Date of Graduation


Document Type


Degree Name

Master of Arts in Philosophy (MA)

Degree Level





Amanda McMullen

Committee Member

Eric Funkhouser

Second Committee Member

Richard Lee


Autism, Disability, Ontology, Philosophy, Psychiatry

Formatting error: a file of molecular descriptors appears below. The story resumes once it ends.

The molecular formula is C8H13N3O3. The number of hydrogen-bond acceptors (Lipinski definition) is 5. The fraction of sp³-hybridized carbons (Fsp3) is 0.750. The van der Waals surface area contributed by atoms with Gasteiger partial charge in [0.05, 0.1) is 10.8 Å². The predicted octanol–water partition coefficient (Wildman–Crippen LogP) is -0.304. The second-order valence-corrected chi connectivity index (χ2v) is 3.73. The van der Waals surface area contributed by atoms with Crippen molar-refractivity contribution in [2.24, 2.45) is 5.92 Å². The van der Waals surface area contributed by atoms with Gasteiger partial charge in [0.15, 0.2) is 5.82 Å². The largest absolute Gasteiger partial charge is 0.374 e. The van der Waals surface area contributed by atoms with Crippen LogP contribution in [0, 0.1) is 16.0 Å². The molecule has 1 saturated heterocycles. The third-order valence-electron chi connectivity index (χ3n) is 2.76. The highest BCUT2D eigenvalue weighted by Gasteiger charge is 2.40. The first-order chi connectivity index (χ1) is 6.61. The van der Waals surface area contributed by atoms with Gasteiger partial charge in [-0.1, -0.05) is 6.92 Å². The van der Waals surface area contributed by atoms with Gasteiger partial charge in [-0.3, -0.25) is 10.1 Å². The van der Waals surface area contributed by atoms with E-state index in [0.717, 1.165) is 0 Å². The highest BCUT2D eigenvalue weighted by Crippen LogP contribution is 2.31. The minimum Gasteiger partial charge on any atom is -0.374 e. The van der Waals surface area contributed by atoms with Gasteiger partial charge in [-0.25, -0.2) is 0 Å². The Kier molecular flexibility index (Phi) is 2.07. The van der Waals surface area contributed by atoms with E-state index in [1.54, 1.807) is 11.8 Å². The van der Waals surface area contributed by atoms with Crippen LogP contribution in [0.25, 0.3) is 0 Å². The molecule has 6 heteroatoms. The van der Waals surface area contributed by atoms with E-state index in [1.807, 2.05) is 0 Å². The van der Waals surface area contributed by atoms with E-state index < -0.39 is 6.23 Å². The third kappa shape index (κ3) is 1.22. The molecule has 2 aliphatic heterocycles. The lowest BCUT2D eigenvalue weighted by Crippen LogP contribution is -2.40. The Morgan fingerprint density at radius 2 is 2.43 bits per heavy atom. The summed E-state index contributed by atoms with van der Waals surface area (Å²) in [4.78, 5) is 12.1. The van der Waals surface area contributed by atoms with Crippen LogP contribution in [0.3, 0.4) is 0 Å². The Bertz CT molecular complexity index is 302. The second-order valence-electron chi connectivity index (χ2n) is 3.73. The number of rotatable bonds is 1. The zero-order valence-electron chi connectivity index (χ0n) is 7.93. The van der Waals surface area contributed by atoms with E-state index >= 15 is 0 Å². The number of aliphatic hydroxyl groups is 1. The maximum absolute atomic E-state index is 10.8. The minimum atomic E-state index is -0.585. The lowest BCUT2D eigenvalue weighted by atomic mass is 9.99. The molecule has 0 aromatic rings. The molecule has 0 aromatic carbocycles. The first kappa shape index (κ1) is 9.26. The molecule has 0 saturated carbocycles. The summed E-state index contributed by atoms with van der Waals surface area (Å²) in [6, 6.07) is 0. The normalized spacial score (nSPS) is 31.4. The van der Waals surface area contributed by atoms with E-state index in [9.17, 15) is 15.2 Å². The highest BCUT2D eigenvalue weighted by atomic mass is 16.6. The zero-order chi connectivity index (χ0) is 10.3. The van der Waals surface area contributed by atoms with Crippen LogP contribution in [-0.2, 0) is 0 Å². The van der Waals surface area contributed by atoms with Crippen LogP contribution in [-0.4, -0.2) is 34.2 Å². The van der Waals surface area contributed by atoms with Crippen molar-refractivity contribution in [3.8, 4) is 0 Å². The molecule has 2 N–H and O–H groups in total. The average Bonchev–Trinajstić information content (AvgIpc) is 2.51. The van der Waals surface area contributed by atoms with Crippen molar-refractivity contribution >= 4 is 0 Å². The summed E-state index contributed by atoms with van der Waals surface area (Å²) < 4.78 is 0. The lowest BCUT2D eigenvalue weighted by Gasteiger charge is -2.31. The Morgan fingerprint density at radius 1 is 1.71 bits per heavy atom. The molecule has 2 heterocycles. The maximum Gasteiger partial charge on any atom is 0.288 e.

Psychiatry is the study, evaluation, and treatment of mental disorders – disorders that affect the behavior and cognition of individuals and which are associated with underlying dysfunctions in the brain and nervous system. Though psychiatry is a medical and scientific discipline, it also takes place within a social context that modifies its effects, particularly in its application of diagnostic categories to individuals. In this thesis, I argue that, because of this context, psychiatric diagnosis can be modeled as an ontogenetic, interpellative speech act. A speech act is an utterance or sign that constitutes an action through its performance, called an illocution. In psychiatric diagnosis, this illocution is ontogenesis, or the instantiation of an individual as a member of a social kind. Because of how this kind is embedded in a social structure, this ontogenetic illocution also results in the perlocutionary effect of interpellation, where a person is signaled, or “hailed,” to behave in ways considered appropriate to that diagnosis and the social kind and role associated with it. I will offer an overview of the concepts required for this model, including social structure, social kinds, social positions and roles, and social practices. I will also analyze ontogenesis, phylogenesis, and interpellation, offering felicity conditions for interpellation and for the type of ontogenetic speech act that psychiatric diagnosis exemplifies – authoritative ontogenetic speech acts. I will demonstrate how psychiatric diagnosis meets these felicity conditions so that it can be effectively modeled as an ontogenetic, interpellative speech act. Finally, I will consider a case where ontogenesis and interpellation in psychiatric diagnosis leads to unjust conditions through a background ideology of ableism – namely, autpocalypse and autistic filicide, or the denial of autistic agency and the murder of autistic persons by their families and caretakers.